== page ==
Message sent from:
Together we can aim high, work hard, have fun!





At West Leigh Infant School, we want all children to be able to confidently communicate their knowledge, ideas and emotions through their writing and reach their full potential.

Our approach adopts The Talk for Writing (TFW) method by Pie Corbett, enabling children to imitate orally the language they need for a particular topic, before reading and analysing it, and then writing their own version. TFW is a process that uses spoken activities to develop writing skills. Firstly by expanding and developing pupils’ oral language skills, and by then scaffolding and modelling the teaching of sentence, paragraph and text construction all of which create quality writing.


At West Leigh Infant School, TFW is taught 3 to 4 x per week across the whole school. Each year group studies a range of different high-quality texts, lasting from a few weeks to a whole half term depending on text type, length and year group.

Long, medium and short term planning and the use of progression maps ensure that a variety of genres are progressively taught and built upon both throughout the year and throughout the school.

Writing is also a key focus in the wider curriculum, especially in ‘Topic’ lessons. Children are given the opportunity to transfer and build upon their knowledge of a genre studied during English lessons and apply this learning to a topic focus.

TFW is taught following the stages below:

The imitation stage: This stage begins with a ‘hook’ to engage the children and give them a sense of enjoyment, audience and purpose. A model text which is pitched above the pupils’ level, is learnt through a’ text map’ and actions (standardised across the year group) to strengthen memory. This model text contains the structures and language patterns the children will need when writing for themselves. Activities such as drama are used to deepen understanding. The model text and other quality texts are read for vocabulary, comprehension, language patterns and writing techniques (toolkits). Throughout these phases we rehearse key spellings and grammatical patterns. Short burst writing is also used within this stage to practise key grammar and punctuation focusses.

The innovation stage: Once familiar with the model text, pupils are led by the teacher into creating their own version. Pupils in EYFS innovate through substitution, Year 1 through substitution and addition and Year 2 use the boxing up structure to create a new version.

Shared and guided writing, modelled by the teacher, is used to enable pupils to write their own version step by step concentrating on bringing all the elements together, writing effectively and accurately. Feedback is given during the lesson so that pupils can be taught how to improve their writing, make it more accurate, until they can increasingly edit in pairs or on their own.

Independent application and invention

At least once a term, pupils have the opportunity to independently apply what they have been taught and practiced throughout the previous stages. Pupils are provided with a rich stimulus to make their writing purposeful. Writing will often be staged over a number of days. Non-fiction writing allows pupils to apply what they have learnt across the wider curriculum. Pupils in EYFS should be exploring and acting out stories throughout provision.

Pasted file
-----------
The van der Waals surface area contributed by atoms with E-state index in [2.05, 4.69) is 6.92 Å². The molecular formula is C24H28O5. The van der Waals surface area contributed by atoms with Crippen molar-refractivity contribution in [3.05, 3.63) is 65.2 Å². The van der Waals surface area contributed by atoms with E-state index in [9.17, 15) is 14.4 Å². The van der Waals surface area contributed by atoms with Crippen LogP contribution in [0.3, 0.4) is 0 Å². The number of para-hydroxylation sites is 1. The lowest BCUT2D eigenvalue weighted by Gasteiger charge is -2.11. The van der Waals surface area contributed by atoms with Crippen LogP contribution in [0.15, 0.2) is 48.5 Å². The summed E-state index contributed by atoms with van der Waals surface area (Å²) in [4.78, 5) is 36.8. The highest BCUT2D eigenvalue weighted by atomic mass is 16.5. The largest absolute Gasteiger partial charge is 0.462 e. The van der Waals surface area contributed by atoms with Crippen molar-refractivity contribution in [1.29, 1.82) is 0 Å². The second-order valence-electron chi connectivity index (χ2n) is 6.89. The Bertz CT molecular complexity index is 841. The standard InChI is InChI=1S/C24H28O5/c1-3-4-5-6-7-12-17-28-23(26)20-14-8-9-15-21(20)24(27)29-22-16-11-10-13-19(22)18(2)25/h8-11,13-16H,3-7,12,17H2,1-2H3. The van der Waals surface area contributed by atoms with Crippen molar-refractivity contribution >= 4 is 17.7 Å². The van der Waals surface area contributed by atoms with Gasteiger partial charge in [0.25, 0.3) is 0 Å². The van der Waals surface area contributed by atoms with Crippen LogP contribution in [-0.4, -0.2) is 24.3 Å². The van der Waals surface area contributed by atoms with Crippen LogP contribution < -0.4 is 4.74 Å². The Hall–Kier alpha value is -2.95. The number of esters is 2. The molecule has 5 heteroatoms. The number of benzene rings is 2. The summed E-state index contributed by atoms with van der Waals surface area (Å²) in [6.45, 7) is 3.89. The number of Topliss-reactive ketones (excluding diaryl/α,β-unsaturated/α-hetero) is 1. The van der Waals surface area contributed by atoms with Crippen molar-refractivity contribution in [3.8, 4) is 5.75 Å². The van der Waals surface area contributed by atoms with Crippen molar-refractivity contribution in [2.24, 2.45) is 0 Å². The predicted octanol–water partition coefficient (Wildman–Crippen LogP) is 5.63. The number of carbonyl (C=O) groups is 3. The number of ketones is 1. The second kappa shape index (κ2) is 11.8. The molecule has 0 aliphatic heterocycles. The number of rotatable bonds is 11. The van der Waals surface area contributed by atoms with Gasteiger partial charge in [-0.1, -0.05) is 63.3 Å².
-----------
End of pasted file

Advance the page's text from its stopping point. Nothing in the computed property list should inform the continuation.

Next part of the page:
It is paramount that children are rigorously taught correct letter formation from the very beginning of their time in school. During the foundation stage at West Leigh Infant School, the children are taught to sit properly in order to have the correct posture for writing, hold a pencil in the correct position and develop a legible handwriting style. In KS1, we use the ‘PenPals’ handwriting scheme which allows for clear progression. After securing correct letter formation, the children start to join their letters in Year 1 and then consolidate this in Year 2 where they apply this in extended pieces of writing.

Teachers are expected to role model the school’s handwriting style when marking children’s work, writing on the board and on displays around the school.


In the EYFS, Year 1 and early parts of Year 2, spelling is taught through our Read, Write, Inc (RWI) reading scheme of work. In these sessions, the children learn to spell words containing sounds from Speed Sets 1, 2 and 3. As the children move through Year 2, the children will learn to spell words containing the more complex spelling patterns and rules. In addition to this, children in KS1 have a set of spellings to learn weekly. These words are based on the 100 High Frequency and Common Exception words; all of which the children are expected to spell by the time they reach the end of Year 2.

Through teaching spelling, we aim to create confident and proficient spellers.

By the time they leave our school, our children should be able to:

  •  Spell accurately and identify reasons for mis-spellings.
  •  Proof-read their spellings
  •  Recognise and use word origins, families and roots to build their skills
  • Use dictionaries and thesauruses. 


By the time children leave our school, they will:

  • Have a love for writing and write for enjoyment
  • Have the confidence to write coherently for a range of purposes, across the curriculum
  • Be able to use the punctuation taught across KS1 accurately within extended pieces of writing
  • Be proficient spellers
  • Be able to independently plan, draft, write and edit their own work
  • Present their work neatly; with letters formed at the correct size and orientation to one another

At the end of each year, we expect the children to have achieved Age Related Expectations (EXS) for their year group. Some children will have progressed further and achieved greater depth by the end of Year 2 (GDS).

Hit enter to search